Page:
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How to Avoid Discontinuation Syndrome

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Updated September 23, 2011

You should never stop taking your antidepressant without your doctor's supervision. In addition to the fact that your depression symptoms may return, there is also the risk that you will develop discontinuation syndrome if you stop taking your medication too abruptly.

Discontinuation syndrome may include such symptoms as fatigue, nausea, muscle pain, insomnia, anxiety, agitation, dizziness, hallucinations, blurred vision, irritability, tingling sensations, vivid dreams, sweating or electric shock sensations. While some only experience mild, flu-like symptoms, others find the experience so debilitating that they cannot function in their daily life.

Although discontinuation syndrome is sometimes referred to as withdrawal, it is not considered to be a true withdrawal syndrome. Antidepressant medications are not believed to be habit forming nor are they associated with drug-seeking behavior.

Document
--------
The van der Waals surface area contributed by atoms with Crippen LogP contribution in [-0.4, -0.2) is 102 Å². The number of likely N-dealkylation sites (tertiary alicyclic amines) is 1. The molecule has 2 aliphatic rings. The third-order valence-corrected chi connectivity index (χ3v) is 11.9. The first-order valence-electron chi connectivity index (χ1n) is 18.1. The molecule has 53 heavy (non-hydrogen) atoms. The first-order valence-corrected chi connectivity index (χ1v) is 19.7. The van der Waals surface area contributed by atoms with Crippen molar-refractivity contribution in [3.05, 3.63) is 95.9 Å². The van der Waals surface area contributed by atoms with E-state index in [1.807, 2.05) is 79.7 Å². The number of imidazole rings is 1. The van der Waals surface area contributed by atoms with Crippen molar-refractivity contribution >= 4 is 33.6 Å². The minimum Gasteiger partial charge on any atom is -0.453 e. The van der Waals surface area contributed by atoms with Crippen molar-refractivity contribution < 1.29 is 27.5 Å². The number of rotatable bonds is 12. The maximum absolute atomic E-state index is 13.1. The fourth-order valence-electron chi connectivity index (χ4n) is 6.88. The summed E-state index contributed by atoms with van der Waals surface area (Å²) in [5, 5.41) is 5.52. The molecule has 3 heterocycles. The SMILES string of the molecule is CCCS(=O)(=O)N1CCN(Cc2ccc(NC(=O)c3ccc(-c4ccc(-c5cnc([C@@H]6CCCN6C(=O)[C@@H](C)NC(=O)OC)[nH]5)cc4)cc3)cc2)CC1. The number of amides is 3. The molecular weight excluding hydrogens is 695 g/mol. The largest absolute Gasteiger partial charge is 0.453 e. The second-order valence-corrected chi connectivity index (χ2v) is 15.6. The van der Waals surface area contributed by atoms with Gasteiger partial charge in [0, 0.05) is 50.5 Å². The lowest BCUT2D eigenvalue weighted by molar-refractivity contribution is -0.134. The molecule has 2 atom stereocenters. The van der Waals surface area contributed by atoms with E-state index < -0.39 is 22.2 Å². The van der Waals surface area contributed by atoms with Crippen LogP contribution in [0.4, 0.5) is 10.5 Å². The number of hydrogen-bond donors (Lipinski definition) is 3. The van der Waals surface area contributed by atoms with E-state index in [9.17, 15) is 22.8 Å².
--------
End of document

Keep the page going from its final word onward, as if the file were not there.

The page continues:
It is unknown exactly why discontinuation syndrome occurs, but it is believed that it may occur because of a temporary deficiency of serotonin caused by both the cessation of the drug and the down-regulation of postsynaptic receptors.

The best way to avoid discontinuation syndrome is by taking your medication as directed and working with your doctor to taper off your medication gradually if you need to stop taking it.

Source:

Warner, Christopher H. et. al. "Antidepressant Discontinuation Syndrome." American Family Physician 74.3 (2006): 449-56.

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